Warren Sapp Bankrupt With 240 Pairs of Jordans in Closet
Ex-NFL star Warren Sapp has taken a huge hit to his bank account -- so much so, the defensive tackle-turned-TV commentator is seeking Chapter 7 bankruptcy protection.
Sapp, 38, counts more than $6.7 million in debts in his bankruptcy filing, including unpaid child and spousal support, the Associated Press reports.
That figure eclipses Sapp's $6.4 million in assets, which include a $1,200 lion-skin rug, a $2,250 wristwatch, and 240 pairs of Jordan athletic shoes worth nearly $6,500.
In Warren Sapp's bankruptcy filing, he is apparently trying to eliminate, or discharge, his debts. Chapter 7, also known as a liquidation bankruptcy, allows a person's assets to be sold and divvied up to pay off creditors.
Not all debts can be discharged, however. Student loans, recent taxes, and child support and alimony are generally not discharged by a Chapter 7 bankruptcy. So Sapp will likely remain on the hook for those debts.
Also, a Chapter 7 bankruptcy doesn't mean a debtor has to give up all of his possessions. While bank accounts and investments are generally fair game for liquidation, a debtor's exempt property is off-limits: This usually includes cars (up to a certain value), pensions, some equity in the debtor's home, and reasonably necessary household furnishings and clothing.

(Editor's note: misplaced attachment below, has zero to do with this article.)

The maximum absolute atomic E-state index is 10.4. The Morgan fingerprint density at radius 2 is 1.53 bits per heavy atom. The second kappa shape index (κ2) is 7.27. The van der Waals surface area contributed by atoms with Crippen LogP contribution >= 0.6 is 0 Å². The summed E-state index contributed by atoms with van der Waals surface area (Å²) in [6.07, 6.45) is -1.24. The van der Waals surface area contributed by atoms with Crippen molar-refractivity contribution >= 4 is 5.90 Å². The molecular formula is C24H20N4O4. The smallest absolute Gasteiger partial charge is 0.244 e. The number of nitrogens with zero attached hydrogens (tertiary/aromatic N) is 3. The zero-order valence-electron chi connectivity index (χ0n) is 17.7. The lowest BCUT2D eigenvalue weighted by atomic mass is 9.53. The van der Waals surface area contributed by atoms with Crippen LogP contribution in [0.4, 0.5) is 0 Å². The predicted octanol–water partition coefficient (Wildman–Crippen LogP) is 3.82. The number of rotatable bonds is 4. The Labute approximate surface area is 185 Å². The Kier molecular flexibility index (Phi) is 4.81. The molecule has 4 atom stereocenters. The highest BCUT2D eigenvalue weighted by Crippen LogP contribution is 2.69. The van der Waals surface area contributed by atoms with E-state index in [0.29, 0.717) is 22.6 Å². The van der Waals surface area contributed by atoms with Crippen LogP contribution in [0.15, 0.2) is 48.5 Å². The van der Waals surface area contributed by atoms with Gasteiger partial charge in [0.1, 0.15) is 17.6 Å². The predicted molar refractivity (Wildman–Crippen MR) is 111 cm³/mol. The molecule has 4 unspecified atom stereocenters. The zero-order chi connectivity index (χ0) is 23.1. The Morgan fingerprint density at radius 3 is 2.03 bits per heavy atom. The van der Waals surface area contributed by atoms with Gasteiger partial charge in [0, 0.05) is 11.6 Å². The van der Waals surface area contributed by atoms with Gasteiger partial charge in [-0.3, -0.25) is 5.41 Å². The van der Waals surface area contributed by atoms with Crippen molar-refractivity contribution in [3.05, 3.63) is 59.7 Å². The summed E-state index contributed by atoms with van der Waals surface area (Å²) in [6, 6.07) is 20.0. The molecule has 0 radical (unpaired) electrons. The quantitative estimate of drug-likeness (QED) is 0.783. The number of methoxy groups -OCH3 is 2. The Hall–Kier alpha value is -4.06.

So Sapp, who won the Super Bowl in 2002 with the Tampa Bay Buccaneers and ended his career with the Oakland Raiders, may be allowed to keep some of his pricey Jordans, if they're considered "reasonably necessary clothing."
Exempt property also includes a portion of unpaid earned wages. According to Warren Sapp's bankruptcy filing, he currently earns more than $115,000 a month, including payments for his TV appearances on the NFL Network, the AP reports.
- Warren Sapp: The latest multimillionaire athlete to file for bankruptcy (The Washington Post)
- File for Chapter 7 or Chapter 13 Bankruptcy? (FindLaw's Law and Daily Life)
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- Agent Leigh Steinberg, Inspiration for 'Jerry Maguire,' is Bankrupt (FindLaw's Tarnished Twenty)
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